Directly Observed Therapy
Directly observed therapy (DOT) is a system whereby patients receive medications under the supervision of a health care provider. DOT aims to increase the treatment compliance by upholding a regular dose schedule and visually confirming dose administration. DOT models have proven to be effective in the treatment of chronic infections requiring complex therapy, such as tuberculosis and HIV.[37,38]
An increasing number of studies demonstrate that DOT is also both efficacious and well-received by patients in the treatment of HCV.[37–40] HCV-infected, methadone-maintained patients who were treated in a pegylated-interferon DOT programme were three times more likely to achieve SVR than those who self-administered treatment. With DAAs being easier to administer orally and having a lower side effect profile, it is conceivable that a DOT model may also prove effective in DAA therapy. The structure of DOT models may be customized to suit the capacity of individual facilities. The provider conducting the observation may include physicians, nurses, community health workers or other trained staff, making DOT a feasible intervention in the absence of high-level providers.[38,39,42] The setting is also flexible; DOT has demonstrated effectiveness in prisons, primary care clinics, hepatology clinics, drug treatment facilities and pharmacies as patients who initiate treatment achieve SVRs ranging from 55% to 65%, up to 94% to 98%. A meta-analysis of four randomized controlled trials demonstated that compared to standard treatment, DOT led to two-fold higher odds of achieving SVR.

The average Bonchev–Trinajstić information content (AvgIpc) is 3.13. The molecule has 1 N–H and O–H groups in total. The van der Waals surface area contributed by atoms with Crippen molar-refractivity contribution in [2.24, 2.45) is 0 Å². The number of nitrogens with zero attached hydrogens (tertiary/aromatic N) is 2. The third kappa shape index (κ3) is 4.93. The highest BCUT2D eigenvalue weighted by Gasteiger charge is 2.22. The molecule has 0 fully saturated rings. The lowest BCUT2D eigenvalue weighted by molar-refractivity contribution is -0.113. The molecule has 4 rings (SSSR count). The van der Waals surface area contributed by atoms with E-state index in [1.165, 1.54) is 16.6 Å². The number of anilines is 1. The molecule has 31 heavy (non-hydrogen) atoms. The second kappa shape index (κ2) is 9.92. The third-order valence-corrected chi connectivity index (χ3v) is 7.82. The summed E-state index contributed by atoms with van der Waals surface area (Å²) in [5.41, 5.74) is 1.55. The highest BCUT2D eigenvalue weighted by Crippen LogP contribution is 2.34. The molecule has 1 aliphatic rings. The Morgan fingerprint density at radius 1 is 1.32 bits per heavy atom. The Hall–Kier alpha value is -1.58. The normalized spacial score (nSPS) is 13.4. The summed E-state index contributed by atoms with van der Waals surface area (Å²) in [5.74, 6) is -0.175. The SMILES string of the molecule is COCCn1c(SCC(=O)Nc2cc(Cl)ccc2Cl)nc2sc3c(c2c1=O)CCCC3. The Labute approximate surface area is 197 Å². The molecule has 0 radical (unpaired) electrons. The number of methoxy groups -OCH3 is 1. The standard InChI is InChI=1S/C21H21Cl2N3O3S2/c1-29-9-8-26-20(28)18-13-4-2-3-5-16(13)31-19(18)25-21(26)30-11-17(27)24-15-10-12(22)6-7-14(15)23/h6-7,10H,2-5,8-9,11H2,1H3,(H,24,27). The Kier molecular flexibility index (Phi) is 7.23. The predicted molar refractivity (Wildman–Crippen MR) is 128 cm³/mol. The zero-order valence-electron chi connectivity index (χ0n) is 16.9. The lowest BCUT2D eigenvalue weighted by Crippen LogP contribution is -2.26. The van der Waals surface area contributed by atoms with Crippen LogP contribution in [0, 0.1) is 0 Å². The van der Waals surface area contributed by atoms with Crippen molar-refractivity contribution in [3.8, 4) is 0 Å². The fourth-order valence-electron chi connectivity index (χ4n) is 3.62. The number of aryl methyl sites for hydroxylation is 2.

Studies have also demonstrated that DOT models may be especially effective for treating HCV in vulnerable populations.[37,38] Patients who receive outpatient methadone therapy for opioid dependence have a convenient opportunity to treat their comorbid HCV infection with the addition of DOT to their methadone schedule. As an important driver of the spread of HCV, improving retention for PWID through interventions such as DOT is critical to reducing HCV incidence.[38,39]
J Viral Hepat. 2022;29(8):588-595. © 2022 Blackwell Publishing